Posts Tagged: India
One of the missing Hong Kong booksellers has been returned, and gave a speech warning about the power of China’s central government and the waning independence of Hong Kong.
Tiny, the cat that lives in Brooklyn’s Community Bookstore, had a big adventure in the city—he disappeared, causing panic among the store’s employees, before deciding to return....more
A charity bookstore in Swansea, Wales, had so many copies of Fifty Shades of Gray that the store built a fort.
A Georgia store needs a superhero after more than $200,000 worth of comic books were stolen....more
For The Millions, Antonio Ruiz-Camacho interviews novelist Karan Mahajan about the origins of his recently released novel The Association of Small Bombs. The two also discuss how moving from New Delhi to America shaped Mahajan’s writing:
It gave me a sense of freedom in my writing.
A unique library project in India is helping people who are blind access books. Printed books are converted in audio formats so blind readers can listen to them, with the target audience students between the ages of fifteen and thirty-five....more
Bookstores in Mumbai, India are losing customers from institutional sales as large buyers turn directly to suppliers, and though 700 existing retailers exist in the city, the last few years have no seen new stores open.
A Syrian couple has opened an Arabic-language bookstore in Istanbul hoping to change cultural perceptions....more
Kate Gavino launched her illustrated bookstore tribute Last Night’s Reading and she offers up some illustrated advice for attending readings at bookstores.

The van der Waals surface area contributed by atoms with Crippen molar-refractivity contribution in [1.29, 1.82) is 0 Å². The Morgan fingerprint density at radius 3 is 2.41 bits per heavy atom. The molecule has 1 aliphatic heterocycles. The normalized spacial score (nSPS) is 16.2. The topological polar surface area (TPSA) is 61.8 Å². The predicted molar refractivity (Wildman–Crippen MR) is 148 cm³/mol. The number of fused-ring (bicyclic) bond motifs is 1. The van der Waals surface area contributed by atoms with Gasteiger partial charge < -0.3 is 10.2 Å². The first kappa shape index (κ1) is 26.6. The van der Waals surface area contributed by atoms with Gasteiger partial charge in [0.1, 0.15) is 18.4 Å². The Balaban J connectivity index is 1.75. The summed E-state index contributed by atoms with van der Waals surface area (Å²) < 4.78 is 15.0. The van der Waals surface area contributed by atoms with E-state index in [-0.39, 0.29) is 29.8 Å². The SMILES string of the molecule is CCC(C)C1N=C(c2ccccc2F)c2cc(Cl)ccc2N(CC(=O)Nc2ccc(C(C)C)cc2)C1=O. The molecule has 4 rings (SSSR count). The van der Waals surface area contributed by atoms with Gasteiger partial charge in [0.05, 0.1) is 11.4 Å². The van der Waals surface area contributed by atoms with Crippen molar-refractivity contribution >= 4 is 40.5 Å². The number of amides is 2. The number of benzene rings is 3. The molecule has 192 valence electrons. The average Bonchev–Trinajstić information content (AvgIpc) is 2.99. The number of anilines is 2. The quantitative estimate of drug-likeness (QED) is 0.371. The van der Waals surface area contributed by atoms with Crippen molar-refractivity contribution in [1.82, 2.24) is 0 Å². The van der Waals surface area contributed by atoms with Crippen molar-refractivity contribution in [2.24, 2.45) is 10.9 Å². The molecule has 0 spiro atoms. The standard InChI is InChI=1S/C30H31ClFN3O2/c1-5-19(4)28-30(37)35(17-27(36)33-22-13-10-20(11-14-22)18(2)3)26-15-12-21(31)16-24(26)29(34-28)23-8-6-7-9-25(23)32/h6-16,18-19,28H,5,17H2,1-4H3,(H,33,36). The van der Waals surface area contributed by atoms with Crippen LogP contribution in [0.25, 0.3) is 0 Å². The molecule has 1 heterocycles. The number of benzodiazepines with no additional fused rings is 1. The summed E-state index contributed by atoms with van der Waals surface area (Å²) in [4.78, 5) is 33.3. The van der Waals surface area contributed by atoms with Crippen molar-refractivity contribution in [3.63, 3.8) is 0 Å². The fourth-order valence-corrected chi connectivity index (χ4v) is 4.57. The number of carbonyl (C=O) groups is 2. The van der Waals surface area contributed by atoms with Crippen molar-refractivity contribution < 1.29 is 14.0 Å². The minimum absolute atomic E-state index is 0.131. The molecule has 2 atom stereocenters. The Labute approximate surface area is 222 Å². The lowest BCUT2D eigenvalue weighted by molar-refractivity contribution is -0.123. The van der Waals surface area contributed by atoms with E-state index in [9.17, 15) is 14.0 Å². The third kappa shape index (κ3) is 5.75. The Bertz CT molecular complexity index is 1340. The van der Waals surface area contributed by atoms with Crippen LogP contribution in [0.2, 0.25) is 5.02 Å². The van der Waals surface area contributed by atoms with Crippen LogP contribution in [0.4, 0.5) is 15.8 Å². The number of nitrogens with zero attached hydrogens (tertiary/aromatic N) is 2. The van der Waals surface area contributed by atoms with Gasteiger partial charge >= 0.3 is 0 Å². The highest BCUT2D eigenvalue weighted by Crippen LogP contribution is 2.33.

An Indian duo left their corporate jobs to become roving booksellers with Walking Bookfairs....more
The Canadian bookstore that discovered a hundred-year-old photo album has solved the mystery of the photos’ origin. They belonged to an Edmonton man born in 1919.
San Francisco is a city filled with bookstores, and SF Weekly takes a look at some of the best....more
You could visit India and never hear the name Rabindranath Tagore. In fact, if you don’t live in India, you may well have never known Rabindranath Tagore existed. But this was not always the case: recipient of the Nobel Prize in Literature in 1947, Rabindranath Tagore became one of the major influences in the formation of the India we know today.
A massive delay in textbook printing in India’s southern state of Kerala has led to accusations of corruption in the government education ministry and violent protests. Government officials suggested schools print the books themselves, but for low-income areas this solution is impossible because of its high cost....more
Part of [Gandhi’s] genius was he was able to broaden out the appeal of the independence movement…But the way he did it was by using Hindu iconography and stories, mythology…He was personally very unprejudiced about this..But for Muslims, ordinary Muslims, who would see this and listen to these speeches and so forth, he seemed like a Hindu figure more than a national figure.
Anyone who simplifies a nation’s discourse misreads that nation. When you’re reading the texts of a recently created nation like India, which was only founded in 1947, you must know the political, historical, and linguistic backdrop, or you will miswrite what you read.
In India, an onion shortage means more than just a few lackluster dinners. It’s a cipher for a whole dictionary of political and cultural meanings, as Karolle Rabarison found out while living there:
It’s no new trick for political parties to sell onions at deep discounts in stalls across major cities, especially in the capital, New Delhi….Indira Gandhi returned to power in 1980 by attacking the incumbent in this way, wielding garlands of onions at political rallies…
Gargantuan stacks of onions, eating onion slices like potato chips—Rabarison’s essay has it all....more